Wednesday, 17 January 2018

Economic Myths: Local taxes

Let's refer back to the handy cut-out-and-keep guide on what makes a good tax:



I've been prompted to think about this a bit more from the various KLNs that were advanced in response to a tweet by @tomcopley.

There is this brainwashing that taxes on land and buildings are only appropriate for paying for "local" services (this is actually embedded in the German constitution, at the suggestion of the Americans).

The Homeys always start flailing about and saying that LVT is the worst way to pay for "local" services, and either a Poll Tax or Local Income Tax is better (despite those two being diametric bloody opposites, with LVT being the Goldilocks middle. Sales taxes go round the clock and start behaving more like a Poll Tax, "on closer inspection, everything becomes something else", as Steve S and I like to say).

That's actually a minor issue.

I compiled that handy cut-out-and-keep-guide on the assumption that we are looking at national taxes. National taxes which serve to reduce regional discrepancies, so the wealthier regions subsidise the poorer ones (in return for leeching off them in the first place), are surely inherently better than "local" taxes?

Think about it, Council Tax operates like both LVT and Poll Tax at a hyper-local level. Me, the wife and two kids live in a detached house in Band G, so we pay about twice as much as a two-person household in a one-bed flat across the road in Band B. So we could express this as a modest LVT (our house is worth about twice as much as a one-bed flat across the road) or a Poll Tax of £700 per person.

Whichever way I look at it, that seems fine to me if I am just comparing what we pay with what the people across the road pay.

What is not OK, is when an arbitrarily defined amount of arbitrarily defined "local" spending is to be funded out of a "local" tax.

They could replace Council Tax (which pays for a tiny fraction of "local" spending) with a "local" income tax. To get £700 per person where I live, the appropriate income tax rate would be something like 3% of local incomes (assuming no personal allowance), no biggie and I'd be happy to pay it instead of Council Tax, it's a few hundred quid either way.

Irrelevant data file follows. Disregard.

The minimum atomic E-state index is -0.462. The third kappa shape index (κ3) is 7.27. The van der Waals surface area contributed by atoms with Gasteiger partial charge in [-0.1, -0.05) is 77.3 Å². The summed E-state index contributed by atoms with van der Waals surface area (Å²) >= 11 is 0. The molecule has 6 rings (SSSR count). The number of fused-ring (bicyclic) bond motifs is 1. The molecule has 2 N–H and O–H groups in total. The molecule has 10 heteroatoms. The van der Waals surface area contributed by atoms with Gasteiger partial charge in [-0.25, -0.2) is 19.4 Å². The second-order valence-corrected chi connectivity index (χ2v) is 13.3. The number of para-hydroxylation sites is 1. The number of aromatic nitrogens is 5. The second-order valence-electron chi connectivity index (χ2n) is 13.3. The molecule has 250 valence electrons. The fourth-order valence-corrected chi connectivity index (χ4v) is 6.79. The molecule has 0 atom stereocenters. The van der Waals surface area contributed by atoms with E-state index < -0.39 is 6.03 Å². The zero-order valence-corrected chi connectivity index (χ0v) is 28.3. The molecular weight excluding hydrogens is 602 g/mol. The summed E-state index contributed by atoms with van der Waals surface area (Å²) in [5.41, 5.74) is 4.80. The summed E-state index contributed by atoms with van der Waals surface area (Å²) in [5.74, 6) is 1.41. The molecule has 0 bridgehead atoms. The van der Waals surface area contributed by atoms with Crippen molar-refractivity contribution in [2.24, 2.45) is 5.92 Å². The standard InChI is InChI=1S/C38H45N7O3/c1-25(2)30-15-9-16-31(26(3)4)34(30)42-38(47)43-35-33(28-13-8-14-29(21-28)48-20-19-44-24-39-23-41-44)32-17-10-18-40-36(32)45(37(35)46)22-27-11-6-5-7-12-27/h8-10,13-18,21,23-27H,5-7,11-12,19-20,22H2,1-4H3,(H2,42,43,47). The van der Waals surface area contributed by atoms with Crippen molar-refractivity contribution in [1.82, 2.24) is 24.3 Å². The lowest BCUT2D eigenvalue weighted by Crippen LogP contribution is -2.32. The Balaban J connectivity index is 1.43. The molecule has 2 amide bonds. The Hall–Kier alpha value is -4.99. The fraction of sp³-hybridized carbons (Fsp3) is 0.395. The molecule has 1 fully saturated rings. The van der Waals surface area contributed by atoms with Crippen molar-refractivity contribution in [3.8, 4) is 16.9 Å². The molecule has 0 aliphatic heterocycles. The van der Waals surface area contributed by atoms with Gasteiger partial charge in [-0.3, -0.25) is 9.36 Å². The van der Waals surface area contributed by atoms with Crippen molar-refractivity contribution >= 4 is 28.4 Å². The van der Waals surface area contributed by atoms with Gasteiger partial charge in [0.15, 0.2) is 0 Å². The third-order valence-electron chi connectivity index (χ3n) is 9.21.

To raise £700 per person from the most depressed areas of the UK, the income tax rate would have to be more like 15%.

Does that outcome not seem like madness? That higher earners in high income areas pay 23% basic rate income tax and people in depressed areas pay 35% basic rate income tax?

Try this again with Poll Tax, local LVT or local Sales Tax and you get the same answer. They are all inherently regressive.

Which is why, if you really want LVT to come into its own, it has to be a national tax.

Here endeth.

4 comments:

Ben Jamin' said...


"Which is why, if you really want LVT to come into its own, it has to be a national tax."

But its the efforts of the community that creates land values, so London land values should stay in London ;)

Mark Wadsworth said...

BJ, indeed, but we've done this, what if Kensington & Chelsea LVT revenues remain in K&C? What if the LVT revenues from the most expensive street in K&C remain in that street?

:-)

Physiocrat said...

London land values are created, ultimately, as a result of its location in England, in Europe and globally. The UK in general, and London in particular, occupies a gateway position between Europe and the rest of the world. Wealth also accumulates in London from the rest of the country due to the tax system and its capital's role as a centre of government and banking.

If the EU had been based on Georgist principles, national contributions to the central EU fund (for whatever it was needed) would have been proportional to the land value of each country.

The EU would also have been open to tariff-free imports of goods from everywhere, regardless of whether the freedom was reciprocated.

Mark Wadsworth said...

Ph, BJ is being ironic. Hence the :-)